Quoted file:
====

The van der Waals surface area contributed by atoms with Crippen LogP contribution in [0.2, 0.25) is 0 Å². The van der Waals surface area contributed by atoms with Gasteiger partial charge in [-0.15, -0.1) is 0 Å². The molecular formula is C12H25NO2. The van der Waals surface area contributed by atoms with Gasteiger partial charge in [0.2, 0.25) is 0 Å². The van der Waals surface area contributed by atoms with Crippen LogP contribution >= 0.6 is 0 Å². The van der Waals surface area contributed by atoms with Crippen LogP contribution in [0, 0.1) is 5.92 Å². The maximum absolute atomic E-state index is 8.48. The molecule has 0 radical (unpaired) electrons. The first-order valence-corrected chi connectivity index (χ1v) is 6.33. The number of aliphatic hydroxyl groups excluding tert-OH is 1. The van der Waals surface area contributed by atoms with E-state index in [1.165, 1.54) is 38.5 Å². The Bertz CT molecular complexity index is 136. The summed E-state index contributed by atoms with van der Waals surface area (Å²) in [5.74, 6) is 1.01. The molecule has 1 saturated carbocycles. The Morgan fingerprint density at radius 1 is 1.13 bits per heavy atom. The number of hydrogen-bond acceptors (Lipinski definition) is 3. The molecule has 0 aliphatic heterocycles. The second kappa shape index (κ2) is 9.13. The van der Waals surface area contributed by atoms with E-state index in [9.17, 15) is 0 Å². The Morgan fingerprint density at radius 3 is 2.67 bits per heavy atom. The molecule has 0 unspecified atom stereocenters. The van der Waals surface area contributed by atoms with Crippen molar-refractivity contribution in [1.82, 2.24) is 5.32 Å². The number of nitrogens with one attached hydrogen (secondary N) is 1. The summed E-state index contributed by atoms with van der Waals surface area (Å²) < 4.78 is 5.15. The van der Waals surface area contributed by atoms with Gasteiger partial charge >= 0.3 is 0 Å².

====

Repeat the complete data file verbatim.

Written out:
The van der Waals surface area contributed by atoms with Crippen LogP contribution in [0.2, 0.25) is 0 Å². The van der Waals surface area contributed by atoms with Gasteiger partial charge in [-0.15, -0.1) is 0 Å². The molecular formula is C12H25NO2. The van der Waals surface area contributed by atoms with Gasteiger partial charge in [0.2, 0.25) is 0 Å². The van der Waals surface area contributed by atoms with Crippen LogP contribution >= 0.6 is 0 Å². The van der Waals surface area contributed by atoms with Crippen LogP contribution in [0, 0.1) is 5.92 Å². The maximum absolute atomic E-state index is 8.48. The molecule has 0 radical (unpaired) electrons. The first-order valence-corrected chi connectivity index (χ1v) is 6.33. The number of aliphatic hydroxyl groups excluding tert-OH is 1. The van der Waals surface area contributed by atoms with E-state index in [1.165, 1.54) is 38.5 Å². The Bertz CT molecular complexity index is 136. The summed E-state index contributed by atoms with van der Waals surface area (Å²) in [5.74, 6) is 1.01. The molecule has 1 saturated carbocycles. The Morgan fingerprint density at radius 1 is 1.13 bits per heavy atom. The number of hydrogen-bond acceptors (Lipinski definition) is 3. The molecule has 0 aliphatic heterocycles. The second kappa shape index (κ2) is 9.13. The van der Waals surface area contributed by atoms with E-state index in [9.17, 15) is 0 Å². The Morgan fingerprint density at radius 3 is 2.67 bits per heavy atom. The molecule has 0 unspecified atom stereocenters. The van der Waals surface area contributed by atoms with Crippen molar-refractivity contribution in [1.82, 2.24) is 5.32 Å². The number of nitrogens with one attached hydrogen (secondary N) is 1. The summed E-state index contributed by atoms with van der Waals surface area (Å²) < 4.78 is 5.15. The van der Waals surface area contributed by atoms with Gasteiger partial charge >= 0.3 is 0 Å².